Germany's Foreign Ministry was far more involved in the murder of millions of Jews than previously thought, according to a government study. The findings contradict claims that the ministry disapproved of the Nazis.
The report holds the ministry complicit in the crimes of the war era
"The Foreign Ministry actively supported all measures of persecution, rights deprivation, expulsions and the Holocaust," Eckart Conze, one of four historians asked to investigate the role played by the ministry in the Holocaust, told the German newspaper Frankfurter Allgemeine Sonntagszeitung.
"The Foreign Ministry was actively involved in every operation to persecute, strip away the rights of, expel and exterminate the Jews from the very beginning," Conze said.
Conze, who spent five years researching diplomatic archives, also condemned the ministry during wartime as a "criminal organization" in the German news magazine Spiegel.
Conze said post-war claims that officials within the ministry had resisted Nazi policies were untrue. In fact, he said, the ministry had often been proactive in its efforts to carry out the will of the Third Reich leadership.
The study, commissioned in 2005 by former German Foreign Minister Joschka Fischer, looked at the activities of ministry between 1933 and 1945. The panel of historians is due to present its full findings later this week.
Support of war-crime suspects
Former foreign minister Fischer ordered the report
Fischer was quoted by the newspaper as saying that he was "horrified" by the level of support and advice offered by the ministry to help war-crime suspects escape Germany after the country's defeat.
"As I read this report, I became more and more shocked," said Fischer.
Among the documents was a paper from the official responsible for Jewish affairs, Franz Rademacher, citing the "liquidation of Jews in Belgrade" as a reason for one of his foreign trips.
The report was praised by current Foreign Minister Guido Westerwelle as "an important work" that would contribute greatly to the ministry's knowledge of its own past.
Westerwelle's predecessor, Frank-Walter Steinmeier, said the fact that it had taken 60 years since the end of the war to begin the inquiry was "incredible."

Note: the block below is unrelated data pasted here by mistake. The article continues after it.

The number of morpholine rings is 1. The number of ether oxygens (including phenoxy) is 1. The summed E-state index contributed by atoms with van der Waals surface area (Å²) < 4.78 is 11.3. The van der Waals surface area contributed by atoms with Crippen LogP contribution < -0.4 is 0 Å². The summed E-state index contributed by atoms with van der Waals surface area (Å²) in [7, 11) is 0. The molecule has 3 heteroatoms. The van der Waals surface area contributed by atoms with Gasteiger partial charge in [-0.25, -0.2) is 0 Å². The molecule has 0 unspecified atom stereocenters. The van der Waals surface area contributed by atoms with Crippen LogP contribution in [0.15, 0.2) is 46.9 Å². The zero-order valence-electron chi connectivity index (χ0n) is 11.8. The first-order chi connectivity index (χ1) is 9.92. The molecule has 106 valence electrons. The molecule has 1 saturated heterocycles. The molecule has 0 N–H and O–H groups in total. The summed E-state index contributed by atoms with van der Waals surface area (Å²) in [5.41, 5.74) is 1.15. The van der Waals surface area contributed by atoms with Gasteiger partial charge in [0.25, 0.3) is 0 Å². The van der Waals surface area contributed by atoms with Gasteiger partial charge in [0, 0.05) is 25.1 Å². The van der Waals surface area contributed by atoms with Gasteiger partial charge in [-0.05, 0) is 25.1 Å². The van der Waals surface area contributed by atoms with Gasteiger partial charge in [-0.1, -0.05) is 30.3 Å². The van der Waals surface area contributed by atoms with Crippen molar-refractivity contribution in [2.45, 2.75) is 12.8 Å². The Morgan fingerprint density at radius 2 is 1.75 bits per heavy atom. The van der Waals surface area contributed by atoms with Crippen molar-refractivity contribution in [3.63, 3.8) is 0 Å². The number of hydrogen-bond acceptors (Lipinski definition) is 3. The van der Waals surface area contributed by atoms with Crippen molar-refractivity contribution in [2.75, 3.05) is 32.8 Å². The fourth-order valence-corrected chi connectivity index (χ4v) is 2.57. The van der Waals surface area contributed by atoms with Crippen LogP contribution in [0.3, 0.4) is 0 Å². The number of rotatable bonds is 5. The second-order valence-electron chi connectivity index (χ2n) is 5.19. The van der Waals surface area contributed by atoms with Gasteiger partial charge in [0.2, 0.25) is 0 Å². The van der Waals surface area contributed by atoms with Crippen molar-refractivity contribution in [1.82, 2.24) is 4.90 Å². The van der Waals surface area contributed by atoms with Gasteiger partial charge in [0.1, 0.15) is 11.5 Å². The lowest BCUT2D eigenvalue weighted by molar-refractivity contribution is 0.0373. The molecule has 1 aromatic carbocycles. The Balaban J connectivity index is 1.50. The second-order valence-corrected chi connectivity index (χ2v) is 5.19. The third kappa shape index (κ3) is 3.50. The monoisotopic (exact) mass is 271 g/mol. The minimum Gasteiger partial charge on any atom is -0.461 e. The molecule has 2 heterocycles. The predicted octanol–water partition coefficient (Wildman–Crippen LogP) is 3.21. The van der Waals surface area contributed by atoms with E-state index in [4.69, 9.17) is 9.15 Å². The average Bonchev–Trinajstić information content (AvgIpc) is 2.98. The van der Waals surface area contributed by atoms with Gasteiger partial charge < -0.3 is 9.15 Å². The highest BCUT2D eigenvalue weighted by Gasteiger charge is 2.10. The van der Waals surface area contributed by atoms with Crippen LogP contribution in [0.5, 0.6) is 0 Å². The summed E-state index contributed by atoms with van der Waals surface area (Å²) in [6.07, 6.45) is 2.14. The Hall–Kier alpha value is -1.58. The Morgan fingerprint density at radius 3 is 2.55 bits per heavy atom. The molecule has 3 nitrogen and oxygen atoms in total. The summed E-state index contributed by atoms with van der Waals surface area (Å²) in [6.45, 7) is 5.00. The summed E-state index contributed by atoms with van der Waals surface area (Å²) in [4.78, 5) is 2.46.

The American Gathering of Holocaust Survivors and their Descendants also hailed the report, saying it "categorically refuted" previous attempts to sanitize the Foreign Ministry's role in the Holocaust.
"Germany has taken an honest and painful look at its past," said the group's president Elan Steinberg in a statement. "This report is a pointed reminder of the broad cross section of German society and institutions which were implicated in the Holocaust and the brutalities of the Nazi regime."
Mann was condemned in the ministry for writing literature "hostile" to the Nazis
Campaign against 'hostile' author
It was also revealed that Ernst von Weizsaecker, who was secretary of state at the ministry from 1938 to 1943, had pressed for the removal of German citizenship from author Thomas Mann in 1936.
Weizsaecker, father of former German President Richard von Weizsaecker, was said to be in favor of the action because of Mann's "hostile propaganda" against the Third Reich.
Weizsaecker, who after the war was tried for crimes against humanity for alleged complicity in the deportation of French Jews to Auschwitz, claimed he had always worked against the Nazis. He was sentenced to seven years in prison in 1949, but died two years later.
The ministry's role has long been controversial because many Nazi-era diplomats continued to work for the ministry after 1945 - many claiming they had always been opposed to Hitler's regime.
Authors: Richard Connor, Andrew Bowen (dpa, AFP, AP)
Editor: Kyle James